The Determinants and Valuation Effects of Classification Choice on the Statement of Cash Flows
Accounting and Business Research, Forthcoming
55 Pages Posted: 2 Nov 2017
Date Written: September 29, 2017
In this paper we exploit the choice allowed by IFRS regarding the presentation of interest payments on the cash flow statement to answer two related questions: First, whether the classification choice is explained by firm reporting incentives and second, whether it is value relevant. Using a UK sample, we find that firms reporting losses, with a greater proportion of their debt stemming from public sources, with CFO-based covenants and greater increases in leverage in the year of adoption are less likely to report interest payments in cash flows from operating activities (CFOA). Results also suggest that the incentive to meet or beat analyst CFO forecasts decreases, but strong corporate governance increases the probability of including interest payments in CFOA. Based on the assumption that the decision not to classify interest payments in CFOA captures lower disclosure quality or poor future expected performance, we posit that these firms should also exhibit lower valuations. Results obtained after correcting for self-selection bias confirm this assertion. We conclude that managers’ decision not to classify interest payments in CFOA is consistent with the opportunistic use of the choice allowed by IFRS.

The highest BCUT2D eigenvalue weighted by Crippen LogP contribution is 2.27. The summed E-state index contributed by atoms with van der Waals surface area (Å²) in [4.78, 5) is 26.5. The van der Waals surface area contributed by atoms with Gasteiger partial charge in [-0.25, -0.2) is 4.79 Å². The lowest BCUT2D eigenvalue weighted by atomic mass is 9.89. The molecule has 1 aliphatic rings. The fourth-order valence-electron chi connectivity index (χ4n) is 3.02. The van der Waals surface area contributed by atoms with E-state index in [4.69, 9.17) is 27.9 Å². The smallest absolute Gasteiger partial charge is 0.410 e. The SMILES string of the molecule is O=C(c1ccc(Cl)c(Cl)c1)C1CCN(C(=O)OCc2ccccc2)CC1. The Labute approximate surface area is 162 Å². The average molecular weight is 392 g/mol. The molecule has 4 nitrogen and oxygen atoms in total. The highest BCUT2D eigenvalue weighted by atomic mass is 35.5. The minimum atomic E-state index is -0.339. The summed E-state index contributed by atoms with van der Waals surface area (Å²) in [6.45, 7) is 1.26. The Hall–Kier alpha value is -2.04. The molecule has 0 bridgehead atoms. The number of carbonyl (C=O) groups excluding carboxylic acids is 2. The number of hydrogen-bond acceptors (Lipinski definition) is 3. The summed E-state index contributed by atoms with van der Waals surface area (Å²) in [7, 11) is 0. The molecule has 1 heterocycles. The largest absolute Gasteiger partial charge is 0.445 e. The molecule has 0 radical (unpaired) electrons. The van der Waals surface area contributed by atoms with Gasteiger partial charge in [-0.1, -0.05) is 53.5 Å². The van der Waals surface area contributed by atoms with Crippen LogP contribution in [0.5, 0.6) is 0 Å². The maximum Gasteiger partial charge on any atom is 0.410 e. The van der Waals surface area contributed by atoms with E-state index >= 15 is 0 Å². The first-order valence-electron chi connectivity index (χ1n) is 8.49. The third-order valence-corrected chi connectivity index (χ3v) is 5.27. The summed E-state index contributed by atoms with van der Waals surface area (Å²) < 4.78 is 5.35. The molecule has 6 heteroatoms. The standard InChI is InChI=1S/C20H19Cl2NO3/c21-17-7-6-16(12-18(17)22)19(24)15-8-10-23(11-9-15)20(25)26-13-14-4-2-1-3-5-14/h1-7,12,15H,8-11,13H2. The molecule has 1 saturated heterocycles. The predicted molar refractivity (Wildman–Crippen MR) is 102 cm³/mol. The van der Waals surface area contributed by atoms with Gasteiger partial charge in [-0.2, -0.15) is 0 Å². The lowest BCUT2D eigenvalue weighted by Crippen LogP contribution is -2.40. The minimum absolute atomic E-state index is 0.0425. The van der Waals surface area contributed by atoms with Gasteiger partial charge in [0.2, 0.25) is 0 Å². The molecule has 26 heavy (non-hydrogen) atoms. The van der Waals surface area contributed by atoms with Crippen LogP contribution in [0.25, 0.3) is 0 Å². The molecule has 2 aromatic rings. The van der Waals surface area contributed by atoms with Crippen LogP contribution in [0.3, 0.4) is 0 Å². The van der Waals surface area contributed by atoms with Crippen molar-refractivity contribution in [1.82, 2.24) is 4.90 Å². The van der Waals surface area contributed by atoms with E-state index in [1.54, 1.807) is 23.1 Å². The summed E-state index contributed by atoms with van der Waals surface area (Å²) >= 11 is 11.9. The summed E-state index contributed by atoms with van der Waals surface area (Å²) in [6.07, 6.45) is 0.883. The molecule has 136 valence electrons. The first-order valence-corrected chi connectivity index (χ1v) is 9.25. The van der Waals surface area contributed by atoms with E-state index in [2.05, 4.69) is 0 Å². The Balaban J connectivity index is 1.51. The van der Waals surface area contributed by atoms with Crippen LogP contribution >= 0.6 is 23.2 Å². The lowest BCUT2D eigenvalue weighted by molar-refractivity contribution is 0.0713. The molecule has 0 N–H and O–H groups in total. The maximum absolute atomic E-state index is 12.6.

Keywords: IFRS, Cash flow statement, classification choice, firm reporting incentives
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